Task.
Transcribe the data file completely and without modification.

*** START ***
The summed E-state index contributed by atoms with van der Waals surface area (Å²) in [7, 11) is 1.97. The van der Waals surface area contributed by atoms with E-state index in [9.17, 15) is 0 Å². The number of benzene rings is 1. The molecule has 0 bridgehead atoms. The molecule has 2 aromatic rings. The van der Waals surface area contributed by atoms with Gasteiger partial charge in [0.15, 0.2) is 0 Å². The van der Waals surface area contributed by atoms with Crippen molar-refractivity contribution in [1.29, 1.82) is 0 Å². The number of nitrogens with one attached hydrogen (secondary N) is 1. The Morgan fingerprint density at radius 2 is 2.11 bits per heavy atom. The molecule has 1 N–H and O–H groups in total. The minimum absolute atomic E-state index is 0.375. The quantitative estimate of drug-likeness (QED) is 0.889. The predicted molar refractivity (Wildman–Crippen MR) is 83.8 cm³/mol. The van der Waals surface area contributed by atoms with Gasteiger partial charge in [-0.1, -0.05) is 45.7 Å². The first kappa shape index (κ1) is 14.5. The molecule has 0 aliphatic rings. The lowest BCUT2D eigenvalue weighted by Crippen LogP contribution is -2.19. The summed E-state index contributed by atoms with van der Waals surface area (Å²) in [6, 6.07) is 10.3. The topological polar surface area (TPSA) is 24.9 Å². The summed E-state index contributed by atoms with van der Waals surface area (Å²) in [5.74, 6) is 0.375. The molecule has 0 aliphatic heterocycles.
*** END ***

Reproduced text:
The summed E-state index contributed by atoms with van der Waals surface area (Å²) in [7, 11) is 1.97. The van der Waals surface area contributed by atoms with E-state index in [9.17, 15) is 0 Å². The number of benzene rings is 1. The molecule has 0 bridgehead atoms. The molecule has 2 aromatic rings. The van der Waals surface area contributed by atoms with Gasteiger partial charge in [0.15, 0.2) is 0 Å². The van der Waals surface area contributed by atoms with Crippen molar-refractivity contribution in [1.29, 1.82) is 0 Å². The number of nitrogens with one attached hydrogen (secondary N) is 1. The Morgan fingerprint density at radius 2 is 2.11 bits per heavy atom. The molecule has 1 N–H and O–H groups in total. The minimum absolute atomic E-state index is 0.375. The quantitative estimate of drug-likeness (QED) is 0.889. The predicted molar refractivity (Wildman–Crippen MR) is 83.8 cm³/mol. The van der Waals surface area contributed by atoms with Gasteiger partial charge in [-0.1, -0.05) is 45.7 Å². The first kappa shape index (κ1) is 14.5. The molecule has 0 aliphatic rings. The lowest BCUT2D eigenvalue weighted by Crippen LogP contribution is -2.19. The summed E-state index contributed by atoms with van der Waals surface area (Å²) in [6, 6.07) is 10.3. The topological polar surface area (TPSA) is 24.9 Å². The summed E-state index contributed by atoms with van der Waals surface area (Å²) in [5.74, 6) is 0.375. The molecule has 0 aliphatic heterocycles.